Whether the catalysis stems from the palladium complex or a ligand-less species is not obvious and must be determined via control experiments. One indication of the reaction mechanism is the kinetics of the reaction. If the catalyst is homogeneous, then a linear kinetics will be observed. A visible induction period, however, points towards an active catalyst, which must be generated, and, thus, the kinetics possesses a sigmoidal shape [60]. For the Mizoroki–Heck reaction with the activated aryl chloride (Table 4, Entry 3) this was observed. After two hours, only 24% yield was observed, whereas the reaction was almost completed after four hours. Another such experiment is the catalyst poisoning test which will deactivate monomeric as well as Pd clusters, which could be the active species. We tested for catalyst poisoning by adding a large excess of poly(4-vinylpyridine) (PVP) to the reaction vessel prior to heating (Table 1, Entry 11). This is commonly known as the “mercury test”, and PVP performs the same role as poison, so mercury does not have to be used. Similar to mercury, this polymer strongly interacts with Pd nanoparticles, which are formed during the reaction, and renders them incapable of catalysis [22]. As the reaction did not proceed at all under these conditions, we conclude that the catalytic system is heterogeneous: Compound 1 releases colloidal Pd(0), and thus represents only the precursor to the actual catalyst. Notably, this particular method of testing was further investigated by Ananikov et al. [61]. These authors reported a dependence on the poison loading and that the mechanisms and false positive results need to be considered. For these reasons, the so-called “mercury-poisoning test” was identified as a mostly qualitative tool. Regardless, the absence of catalysis does point towards a heterogeneous system. While these considerations are new in relation to NHC-based palladium complexes, for the Mizoroki–Heck coupling reaction, this type of mechanism is known. In particular, pincer complexes were shown to be precursors for monomeric Pd particles, which in turn were the active catalyst [62,63,64,65]. With all of this evidence, the mechanism of the catalysis of complex 1 is most likely of a heterogeneous nature.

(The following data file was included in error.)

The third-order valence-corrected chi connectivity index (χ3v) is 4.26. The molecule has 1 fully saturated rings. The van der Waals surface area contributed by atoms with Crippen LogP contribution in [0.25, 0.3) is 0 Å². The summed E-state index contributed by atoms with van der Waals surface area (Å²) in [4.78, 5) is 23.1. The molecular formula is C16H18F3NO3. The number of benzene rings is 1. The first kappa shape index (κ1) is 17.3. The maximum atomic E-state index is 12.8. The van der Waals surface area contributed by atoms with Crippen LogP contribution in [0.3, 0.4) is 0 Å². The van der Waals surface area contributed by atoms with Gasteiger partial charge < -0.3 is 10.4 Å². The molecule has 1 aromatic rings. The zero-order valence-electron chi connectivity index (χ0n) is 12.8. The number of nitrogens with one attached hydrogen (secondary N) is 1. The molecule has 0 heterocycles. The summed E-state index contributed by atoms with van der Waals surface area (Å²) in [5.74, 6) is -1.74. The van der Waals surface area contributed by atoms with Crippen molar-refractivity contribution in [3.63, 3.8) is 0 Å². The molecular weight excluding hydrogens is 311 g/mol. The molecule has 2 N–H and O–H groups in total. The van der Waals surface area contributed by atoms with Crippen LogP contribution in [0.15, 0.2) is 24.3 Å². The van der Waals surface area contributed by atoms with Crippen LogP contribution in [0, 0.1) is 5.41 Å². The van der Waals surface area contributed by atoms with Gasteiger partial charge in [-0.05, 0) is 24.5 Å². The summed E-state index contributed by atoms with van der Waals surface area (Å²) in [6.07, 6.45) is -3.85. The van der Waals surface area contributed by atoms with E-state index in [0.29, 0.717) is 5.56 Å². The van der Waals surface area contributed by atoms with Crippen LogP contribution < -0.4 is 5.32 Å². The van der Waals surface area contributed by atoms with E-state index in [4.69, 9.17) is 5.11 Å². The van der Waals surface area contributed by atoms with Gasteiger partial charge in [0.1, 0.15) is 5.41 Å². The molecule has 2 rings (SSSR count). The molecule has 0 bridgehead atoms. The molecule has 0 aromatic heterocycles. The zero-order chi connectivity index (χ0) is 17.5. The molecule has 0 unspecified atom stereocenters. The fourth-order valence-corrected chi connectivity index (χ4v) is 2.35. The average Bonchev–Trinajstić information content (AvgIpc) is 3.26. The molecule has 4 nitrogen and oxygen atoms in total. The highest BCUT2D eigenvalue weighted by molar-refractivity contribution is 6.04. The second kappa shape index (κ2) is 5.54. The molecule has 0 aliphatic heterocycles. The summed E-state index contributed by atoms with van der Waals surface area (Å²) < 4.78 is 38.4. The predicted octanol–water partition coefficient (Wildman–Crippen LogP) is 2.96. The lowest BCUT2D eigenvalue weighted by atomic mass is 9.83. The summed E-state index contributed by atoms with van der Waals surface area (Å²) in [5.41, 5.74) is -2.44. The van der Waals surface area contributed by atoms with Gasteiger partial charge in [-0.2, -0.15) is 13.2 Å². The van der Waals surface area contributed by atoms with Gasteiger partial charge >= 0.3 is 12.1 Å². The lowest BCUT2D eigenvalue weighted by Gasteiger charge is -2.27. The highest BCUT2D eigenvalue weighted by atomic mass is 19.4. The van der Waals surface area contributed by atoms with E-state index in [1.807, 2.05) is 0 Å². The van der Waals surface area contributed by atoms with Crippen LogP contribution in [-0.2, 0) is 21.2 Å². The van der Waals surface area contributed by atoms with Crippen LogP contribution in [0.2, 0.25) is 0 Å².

The low performance of the reactions in water is most likely due to the low solubility in this solvent and the addition of alcohol was deemed an effective strategy by other authors [5]. The overall low catalyst performance regarding the conversion of aryl chlorides can be rationalized by the low rate of oxidative addition which is well-known for chlorides compared to bromides and iodides [66]. The strong dependence of the activity of 1 on the presence of additives might be rationalized by the highly polar caffeine moiety and its strong dipole moment [67]. This allows for the caffeine to be included in the ionic shell which stabilizes the Pd particles.
The obtained results can be compared to those reported recently by other researchers (Scheme 3).
In one example, Rahman et al. [8] tested different xanthine–palladium complexes (2, 3) with respect to their catalytic activity for the Heck and Sonogashira cross-coupling reaction; however, this study was limited to electron-withdrawing phenylacetylenes. Complex 1, presented herein, allows a significantly faster substrate conversion (i.e., 2 h vs. 15 h) and a lower catalyst loading (i.e., 1 mol% vs. 2 mol%), at least when comparing electron-withdrawing coupling partners. As one striking difference between Rahman’s work and our studies, the utilization of additives, such as TBABr, is worth mentioning. As we have shown, such additives have a beneficial effect on the reaction and can lead to shorter reaction times.
The results of the Suzuki reaction can also be discussed in the context of Delaude’s recent studies [5]. The authors employed the caffeine-derived PEPPSI-type NHC-palladium complexes 4 and 5 as the catalyst for the Suzuki reaction of a large array of substrates and under varying conditions [9,27]. The PEPPSI concept relies on the presence of a labile pyridine ligand, whose displacement under the reaction conditions generates the catalytically active species, and thus opens the catalytic cycle [7]. It was shown that such complexes provided good yields and high degrees of substrate conversion (>80%) under very mild reaction conditions (40 °C) and in short reaction times (2 h) [5]. The addition of alcohol to water enabled them to perform the cross-coupling in aqueous media, as the improved solubility enhanced the reaction. A chloride ligand at the palladium led to better performance compared to an iodide ligand. However, these authors also did not pay attention to the influence of additives (e.g., the surfactant TBABr).